“At the State Swimming Championships my senior year our 200 yard medley relay had the best time in the nation. I stood on the podium with the three other girls and looked out into the stands. My father wasn’t anywhere. My mother smelled like vodka – it seemed I could smell it all the way across the pool. Randy Reese didn’t even look at me. Then Jimmy Carter took all little girl dreams of swimmer glory away from our bodies with a boycott – Randy’s famous pool full of winners included – anyway. There was no word left to belong to. Not athlete, not daughter.

I hated Randy Reese. I hated Jimmy Carter. I hated god. Also my math teacher, Mr. Grosz. I hated my father most of all, a hate that never left but just changed forms. My life had been ruined by men. Now even the water seemed to forsake me.”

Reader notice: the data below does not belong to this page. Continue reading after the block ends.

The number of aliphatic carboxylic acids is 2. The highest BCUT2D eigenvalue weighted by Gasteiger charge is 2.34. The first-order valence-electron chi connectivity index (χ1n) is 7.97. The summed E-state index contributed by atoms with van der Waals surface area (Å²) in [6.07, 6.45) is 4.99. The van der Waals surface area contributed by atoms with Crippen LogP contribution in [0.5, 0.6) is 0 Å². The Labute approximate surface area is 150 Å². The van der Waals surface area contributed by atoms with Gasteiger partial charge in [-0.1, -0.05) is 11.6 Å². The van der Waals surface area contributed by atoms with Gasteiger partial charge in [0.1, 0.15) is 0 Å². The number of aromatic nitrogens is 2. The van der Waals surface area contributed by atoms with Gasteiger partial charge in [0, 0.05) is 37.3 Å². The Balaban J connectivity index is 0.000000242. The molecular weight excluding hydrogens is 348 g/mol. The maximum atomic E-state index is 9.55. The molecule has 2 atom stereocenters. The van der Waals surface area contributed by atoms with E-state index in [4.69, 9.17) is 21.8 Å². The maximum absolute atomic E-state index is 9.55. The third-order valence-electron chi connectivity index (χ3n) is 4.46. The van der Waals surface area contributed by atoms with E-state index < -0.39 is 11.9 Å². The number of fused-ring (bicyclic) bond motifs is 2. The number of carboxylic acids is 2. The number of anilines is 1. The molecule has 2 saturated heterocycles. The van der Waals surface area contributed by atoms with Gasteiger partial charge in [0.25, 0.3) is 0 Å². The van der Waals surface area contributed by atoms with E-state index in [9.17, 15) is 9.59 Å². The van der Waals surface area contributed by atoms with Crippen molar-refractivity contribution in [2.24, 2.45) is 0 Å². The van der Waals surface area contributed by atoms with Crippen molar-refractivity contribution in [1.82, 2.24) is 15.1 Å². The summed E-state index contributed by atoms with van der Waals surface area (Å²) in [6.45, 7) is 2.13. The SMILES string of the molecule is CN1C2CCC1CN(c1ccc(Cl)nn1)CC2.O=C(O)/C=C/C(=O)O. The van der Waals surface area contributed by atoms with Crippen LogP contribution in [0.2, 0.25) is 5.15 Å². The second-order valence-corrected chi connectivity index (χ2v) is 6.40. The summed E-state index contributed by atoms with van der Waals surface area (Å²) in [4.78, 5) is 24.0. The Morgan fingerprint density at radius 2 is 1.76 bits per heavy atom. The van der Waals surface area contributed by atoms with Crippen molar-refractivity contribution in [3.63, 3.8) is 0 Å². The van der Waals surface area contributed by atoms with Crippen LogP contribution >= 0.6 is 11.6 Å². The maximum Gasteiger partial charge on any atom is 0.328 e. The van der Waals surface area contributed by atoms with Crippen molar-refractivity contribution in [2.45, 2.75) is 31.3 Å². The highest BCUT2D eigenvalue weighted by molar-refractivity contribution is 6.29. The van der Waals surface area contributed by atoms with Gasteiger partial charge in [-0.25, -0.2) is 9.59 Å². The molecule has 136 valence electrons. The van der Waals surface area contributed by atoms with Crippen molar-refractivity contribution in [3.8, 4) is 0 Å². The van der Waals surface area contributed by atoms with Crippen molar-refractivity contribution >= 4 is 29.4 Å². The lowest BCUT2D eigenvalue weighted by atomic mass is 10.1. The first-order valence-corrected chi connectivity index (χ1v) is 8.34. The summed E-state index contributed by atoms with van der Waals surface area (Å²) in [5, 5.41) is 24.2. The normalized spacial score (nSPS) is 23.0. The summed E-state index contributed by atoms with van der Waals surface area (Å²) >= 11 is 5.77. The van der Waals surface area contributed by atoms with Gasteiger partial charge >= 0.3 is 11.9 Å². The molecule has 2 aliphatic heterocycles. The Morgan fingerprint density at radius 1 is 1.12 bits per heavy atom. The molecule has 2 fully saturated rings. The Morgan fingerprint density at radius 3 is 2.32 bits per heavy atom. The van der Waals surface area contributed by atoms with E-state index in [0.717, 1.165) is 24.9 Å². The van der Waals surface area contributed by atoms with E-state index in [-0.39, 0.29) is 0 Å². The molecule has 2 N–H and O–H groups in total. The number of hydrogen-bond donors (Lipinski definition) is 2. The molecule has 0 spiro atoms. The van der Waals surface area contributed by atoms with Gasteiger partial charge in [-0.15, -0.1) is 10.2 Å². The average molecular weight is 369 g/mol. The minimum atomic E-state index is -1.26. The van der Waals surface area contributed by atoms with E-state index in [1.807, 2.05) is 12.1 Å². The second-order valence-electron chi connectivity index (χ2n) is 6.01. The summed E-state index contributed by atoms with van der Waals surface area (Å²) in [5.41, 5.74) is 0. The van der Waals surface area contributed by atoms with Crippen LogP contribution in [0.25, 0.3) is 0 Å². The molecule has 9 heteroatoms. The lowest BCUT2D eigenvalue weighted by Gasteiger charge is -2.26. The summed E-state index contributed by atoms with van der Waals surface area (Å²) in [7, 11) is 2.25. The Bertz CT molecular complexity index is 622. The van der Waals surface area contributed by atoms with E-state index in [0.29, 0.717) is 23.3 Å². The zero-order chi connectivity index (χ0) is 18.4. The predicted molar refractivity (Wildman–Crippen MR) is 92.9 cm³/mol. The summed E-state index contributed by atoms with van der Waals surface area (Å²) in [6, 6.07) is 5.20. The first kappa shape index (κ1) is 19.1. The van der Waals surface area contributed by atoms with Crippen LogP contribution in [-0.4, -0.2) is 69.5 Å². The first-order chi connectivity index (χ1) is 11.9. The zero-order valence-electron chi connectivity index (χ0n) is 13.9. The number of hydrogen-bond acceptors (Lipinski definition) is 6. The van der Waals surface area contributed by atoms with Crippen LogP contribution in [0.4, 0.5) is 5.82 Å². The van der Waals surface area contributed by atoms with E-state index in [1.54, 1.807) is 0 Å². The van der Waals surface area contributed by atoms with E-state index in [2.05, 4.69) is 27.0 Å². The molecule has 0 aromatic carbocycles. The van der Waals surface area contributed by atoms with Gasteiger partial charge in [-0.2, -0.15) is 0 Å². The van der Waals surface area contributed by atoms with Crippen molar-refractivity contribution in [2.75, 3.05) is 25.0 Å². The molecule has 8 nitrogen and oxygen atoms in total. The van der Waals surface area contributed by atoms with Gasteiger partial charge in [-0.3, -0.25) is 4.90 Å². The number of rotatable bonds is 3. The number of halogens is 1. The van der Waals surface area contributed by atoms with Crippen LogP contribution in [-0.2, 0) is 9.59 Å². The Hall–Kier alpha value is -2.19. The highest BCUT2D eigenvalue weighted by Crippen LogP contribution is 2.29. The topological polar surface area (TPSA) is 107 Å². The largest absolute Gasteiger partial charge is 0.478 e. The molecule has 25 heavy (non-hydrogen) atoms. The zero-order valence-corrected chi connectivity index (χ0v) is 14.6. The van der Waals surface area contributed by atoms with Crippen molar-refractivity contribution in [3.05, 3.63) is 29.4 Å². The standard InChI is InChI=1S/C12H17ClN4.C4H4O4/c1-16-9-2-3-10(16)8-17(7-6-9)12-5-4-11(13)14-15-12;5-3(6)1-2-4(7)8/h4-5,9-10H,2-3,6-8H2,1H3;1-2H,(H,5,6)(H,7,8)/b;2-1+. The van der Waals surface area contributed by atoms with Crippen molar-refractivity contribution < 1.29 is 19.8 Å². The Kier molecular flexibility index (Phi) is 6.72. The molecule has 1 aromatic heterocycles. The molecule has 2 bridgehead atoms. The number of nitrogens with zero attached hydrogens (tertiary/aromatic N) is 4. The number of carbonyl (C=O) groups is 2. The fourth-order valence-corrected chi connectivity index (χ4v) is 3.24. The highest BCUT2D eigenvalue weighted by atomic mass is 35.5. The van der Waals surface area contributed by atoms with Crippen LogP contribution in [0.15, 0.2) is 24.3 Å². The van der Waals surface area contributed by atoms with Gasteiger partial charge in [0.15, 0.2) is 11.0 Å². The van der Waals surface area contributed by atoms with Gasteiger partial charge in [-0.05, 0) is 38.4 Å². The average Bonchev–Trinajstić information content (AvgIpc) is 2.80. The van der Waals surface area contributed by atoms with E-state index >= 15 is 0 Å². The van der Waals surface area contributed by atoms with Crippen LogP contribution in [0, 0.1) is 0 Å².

Her life ruined by men, it’s no wonder that she sought out women. She sought out women to fulfill her sexual fantasies. She sought out women in order to create a sisterhood. She sought out women to become her surrogate mother. Anyone that was a safe place to land, that didn’t smell of her father, didn’t remind her of his hands, his face, his voice. But, that wouldn’t be enough. Sometimes we seek out that which destroys us, drawn to the very flames that have burned us before. It’s complicated, the psychology of abuse—how girls beaten and molested by fathers can only be satisfied by men that do the same thing. But that circle of shame, the feeling of being less than worthy, of not being entitled to happiness, it stays with you. When the habit, the ritual, is to be punished, told you are worthless, it becomes increasingly difficult to accept any sort of kindness, to be happy with a gentle partner, to love and be loved. It takes time.